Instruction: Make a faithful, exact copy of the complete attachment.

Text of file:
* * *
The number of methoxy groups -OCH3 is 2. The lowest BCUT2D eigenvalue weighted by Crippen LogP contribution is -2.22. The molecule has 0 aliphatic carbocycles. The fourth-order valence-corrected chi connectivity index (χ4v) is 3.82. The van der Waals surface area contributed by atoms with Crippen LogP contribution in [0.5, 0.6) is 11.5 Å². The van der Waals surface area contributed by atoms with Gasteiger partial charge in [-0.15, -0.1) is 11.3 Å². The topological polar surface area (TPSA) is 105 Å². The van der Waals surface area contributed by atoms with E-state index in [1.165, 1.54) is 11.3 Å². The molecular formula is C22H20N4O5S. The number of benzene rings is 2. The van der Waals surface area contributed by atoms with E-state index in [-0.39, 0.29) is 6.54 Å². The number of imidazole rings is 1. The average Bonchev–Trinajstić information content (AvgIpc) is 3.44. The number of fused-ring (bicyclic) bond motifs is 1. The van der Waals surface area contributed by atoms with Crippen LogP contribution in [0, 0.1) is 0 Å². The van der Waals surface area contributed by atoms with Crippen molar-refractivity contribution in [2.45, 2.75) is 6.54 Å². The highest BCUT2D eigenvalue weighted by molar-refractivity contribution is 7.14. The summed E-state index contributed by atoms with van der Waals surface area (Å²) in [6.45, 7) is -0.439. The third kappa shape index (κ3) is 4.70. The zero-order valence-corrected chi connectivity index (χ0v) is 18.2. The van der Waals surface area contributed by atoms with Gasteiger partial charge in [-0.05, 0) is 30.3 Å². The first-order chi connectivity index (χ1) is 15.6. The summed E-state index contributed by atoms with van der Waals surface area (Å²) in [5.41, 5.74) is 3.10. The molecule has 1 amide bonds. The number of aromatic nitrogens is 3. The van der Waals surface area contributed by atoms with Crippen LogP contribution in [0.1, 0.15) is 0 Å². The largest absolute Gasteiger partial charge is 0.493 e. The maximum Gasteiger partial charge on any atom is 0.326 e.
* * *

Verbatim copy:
The number of methoxy groups -OCH3 is 2. The lowest BCUT2D eigenvalue weighted by Crippen LogP contribution is -2.22. The molecule has 0 aliphatic carbocycles. The fourth-order valence-corrected chi connectivity index (χ4v) is 3.82. The van der Waals surface area contributed by atoms with Crippen LogP contribution in [0.5, 0.6) is 11.5 Å². The van der Waals surface area contributed by atoms with Gasteiger partial charge in [-0.15, -0.1) is 11.3 Å². The topological polar surface area (TPSA) is 105 Å². The van der Waals surface area contributed by atoms with E-state index in [1.165, 1.54) is 11.3 Å². The molecular formula is C22H20N4O5S. The number of benzene rings is 2. The van der Waals surface area contributed by atoms with E-state index in [-0.39, 0.29) is 6.54 Å². The number of imidazole rings is 1. The average Bonchev–Trinajstić information content (AvgIpc) is 3.44. The number of fused-ring (bicyclic) bond motifs is 1. The van der Waals surface area contributed by atoms with Crippen LogP contribution in [0, 0.1) is 0 Å². The van der Waals surface area contributed by atoms with Crippen molar-refractivity contribution in [2.45, 2.75) is 6.54 Å². The highest BCUT2D eigenvalue weighted by molar-refractivity contribution is 7.14. The summed E-state index contributed by atoms with van der Waals surface area (Å²) in [6.45, 7) is -0.439. The third kappa shape index (κ3) is 4.70. The zero-order valence-corrected chi connectivity index (χ0v) is 18.2. The van der Waals surface area contributed by atoms with Gasteiger partial charge in [-0.05, 0) is 30.3 Å². The first-order chi connectivity index (χ1) is 15.6. The summed E-state index contributed by atoms with van der Waals surface area (Å²) in [5.41, 5.74) is 3.10. The molecule has 1 amide bonds. The number of aromatic nitrogens is 3. The van der Waals surface area contributed by atoms with Crippen LogP contribution in [0.1, 0.15) is 0 Å². The largest absolute Gasteiger partial charge is 0.493 e. The maximum Gasteiger partial charge on any atom is 0.326 e.